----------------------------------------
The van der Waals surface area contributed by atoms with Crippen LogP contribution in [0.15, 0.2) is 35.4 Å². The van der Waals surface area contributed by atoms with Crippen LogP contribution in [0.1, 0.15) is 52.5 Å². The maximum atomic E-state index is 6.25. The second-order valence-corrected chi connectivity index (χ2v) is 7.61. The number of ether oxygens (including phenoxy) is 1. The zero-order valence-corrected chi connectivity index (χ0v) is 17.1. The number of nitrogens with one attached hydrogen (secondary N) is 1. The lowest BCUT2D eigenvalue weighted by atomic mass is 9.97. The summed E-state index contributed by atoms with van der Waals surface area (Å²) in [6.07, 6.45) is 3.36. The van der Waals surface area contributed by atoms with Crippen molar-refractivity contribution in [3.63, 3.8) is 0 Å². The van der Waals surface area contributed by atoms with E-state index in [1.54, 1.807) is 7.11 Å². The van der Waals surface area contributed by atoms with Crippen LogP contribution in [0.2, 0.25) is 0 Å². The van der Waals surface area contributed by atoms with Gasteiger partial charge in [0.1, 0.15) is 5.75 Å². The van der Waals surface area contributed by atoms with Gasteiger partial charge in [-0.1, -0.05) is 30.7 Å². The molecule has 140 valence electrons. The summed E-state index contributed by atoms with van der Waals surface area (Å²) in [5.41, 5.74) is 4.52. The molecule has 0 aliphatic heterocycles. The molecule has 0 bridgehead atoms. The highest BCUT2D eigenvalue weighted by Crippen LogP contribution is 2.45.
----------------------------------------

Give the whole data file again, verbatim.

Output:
The van der Waals surface area contributed by atoms with Crippen LogP contribution in [0.15, 0.2) is 35.4 Å². The van der Waals surface area contributed by atoms with Crippen LogP contribution in [0.1, 0.15) is 52.5 Å². The maximum atomic E-state index is 6.25. The second-order valence-corrected chi connectivity index (χ2v) is 7.61. The number of ether oxygens (including phenoxy) is 1. The zero-order valence-corrected chi connectivity index (χ0v) is 17.1. The number of nitrogens with one attached hydrogen (secondary N) is 1. The lowest BCUT2D eigenvalue weighted by atomic mass is 9.97. The summed E-state index contributed by atoms with van der Waals surface area (Å²) in [6.07, 6.45) is 3.36. The van der Waals surface area contributed by atoms with Crippen molar-refractivity contribution in [3.63, 3.8) is 0 Å². The van der Waals surface area contributed by atoms with E-state index in [1.54, 1.807) is 7.11 Å². The van der Waals surface area contributed by atoms with Crippen LogP contribution in [0.2, 0.25) is 0 Å². The van der Waals surface area contributed by atoms with Gasteiger partial charge in [0.1, 0.15) is 5.75 Å². The van der Waals surface area contributed by atoms with Gasteiger partial charge in [-0.1, -0.05) is 30.7 Å². The molecule has 140 valence electrons. The summed E-state index contributed by atoms with van der Waals surface area (Å²) in [5.41, 5.74) is 4.52. The molecule has 0 aliphatic heterocycles. The molecule has 0 bridgehead atoms. The highest BCUT2D eigenvalue weighted by Crippen LogP contribution is 2.45.